A Montgomery County woman is in the fight of her life in trying to save the family business her father started 40 years ago.
The county has been intent on closing down Pat Dunn's Burtonsville lawnmower repair shop - not because of anything the she's done, but because the county made a zoning mistake.
Dunn can be found fixing people's lawnmowers and small tractors 16 to 18 hours a day, opening up during storms and blizzards to help customers with broken generators and snow blowers.
But Montgomery County zoning inspectors have been fighting the tough army veteran after their own bureaucratic blunder.
“You know, I can take a beating but you know, come on, if you're going to beat me, at least let me have my job,” Dunn says.
In the summer of 2009 Dunn, bought three acres to build a new repair shop.
She went to the county to get all the necessary permits and a year and a half later, in January 2011, she opened her doors. Four months later, county zoning inspector Peter Hryzak walked in and rescinded her permits, saying she was not zoned for lawnmower repair. The county had made a mistake.
“This clearly was wrong,” says Susan Scala-Demby, a zoning manager. “Whoever did this, it was wrong.”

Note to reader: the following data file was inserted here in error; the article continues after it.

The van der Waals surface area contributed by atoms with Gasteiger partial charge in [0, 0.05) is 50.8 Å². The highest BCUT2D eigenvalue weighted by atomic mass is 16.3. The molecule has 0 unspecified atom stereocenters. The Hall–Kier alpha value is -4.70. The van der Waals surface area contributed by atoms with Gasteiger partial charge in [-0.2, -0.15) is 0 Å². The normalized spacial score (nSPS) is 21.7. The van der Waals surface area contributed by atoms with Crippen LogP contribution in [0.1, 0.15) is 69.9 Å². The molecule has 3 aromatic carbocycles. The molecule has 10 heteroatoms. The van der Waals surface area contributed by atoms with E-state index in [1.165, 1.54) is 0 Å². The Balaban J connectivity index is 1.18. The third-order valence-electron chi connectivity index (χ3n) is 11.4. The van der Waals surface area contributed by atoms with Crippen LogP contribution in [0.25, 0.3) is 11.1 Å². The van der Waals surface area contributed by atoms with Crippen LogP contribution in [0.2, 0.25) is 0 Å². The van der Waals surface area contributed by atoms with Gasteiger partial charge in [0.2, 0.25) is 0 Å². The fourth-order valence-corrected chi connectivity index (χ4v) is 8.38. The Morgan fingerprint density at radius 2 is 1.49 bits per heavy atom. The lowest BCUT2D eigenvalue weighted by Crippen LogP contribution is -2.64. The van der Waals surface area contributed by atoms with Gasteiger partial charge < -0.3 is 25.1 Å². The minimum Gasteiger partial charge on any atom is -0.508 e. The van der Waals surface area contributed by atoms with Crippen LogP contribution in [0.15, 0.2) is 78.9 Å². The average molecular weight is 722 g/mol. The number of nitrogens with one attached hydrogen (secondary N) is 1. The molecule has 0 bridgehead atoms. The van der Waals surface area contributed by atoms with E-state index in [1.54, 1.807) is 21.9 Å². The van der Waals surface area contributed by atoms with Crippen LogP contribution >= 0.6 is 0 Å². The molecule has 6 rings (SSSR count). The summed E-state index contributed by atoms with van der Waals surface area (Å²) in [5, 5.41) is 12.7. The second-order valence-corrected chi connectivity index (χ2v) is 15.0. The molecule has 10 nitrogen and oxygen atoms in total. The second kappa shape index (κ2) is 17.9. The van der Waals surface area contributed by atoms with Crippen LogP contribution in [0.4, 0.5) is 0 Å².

Dunn says she spent her entire life's savings on upgrades, more permits and surveys, trying to fix the county's mistake.
Dunn, who also has a rare neurological disorder says, she'll lose everything.
“I can deal with pain. I do everyday,” Dunn says. “But I need my work."
The county says Dunn's shop is in an environmentally sensitive area. But it's right next to a huge Pepco transformer station and a four lane highway, right across from large storage facility and an Ace hardware with its own tractor and lawnmower business.
Once 7 On Your Side jumped in, county officials say they're going to continue this case for a year, work to fix their mistake and let Dunn keep her family's business open.
Dunn is due in state court tomorrow where it's expected the zoning inspector will ask for that continuance.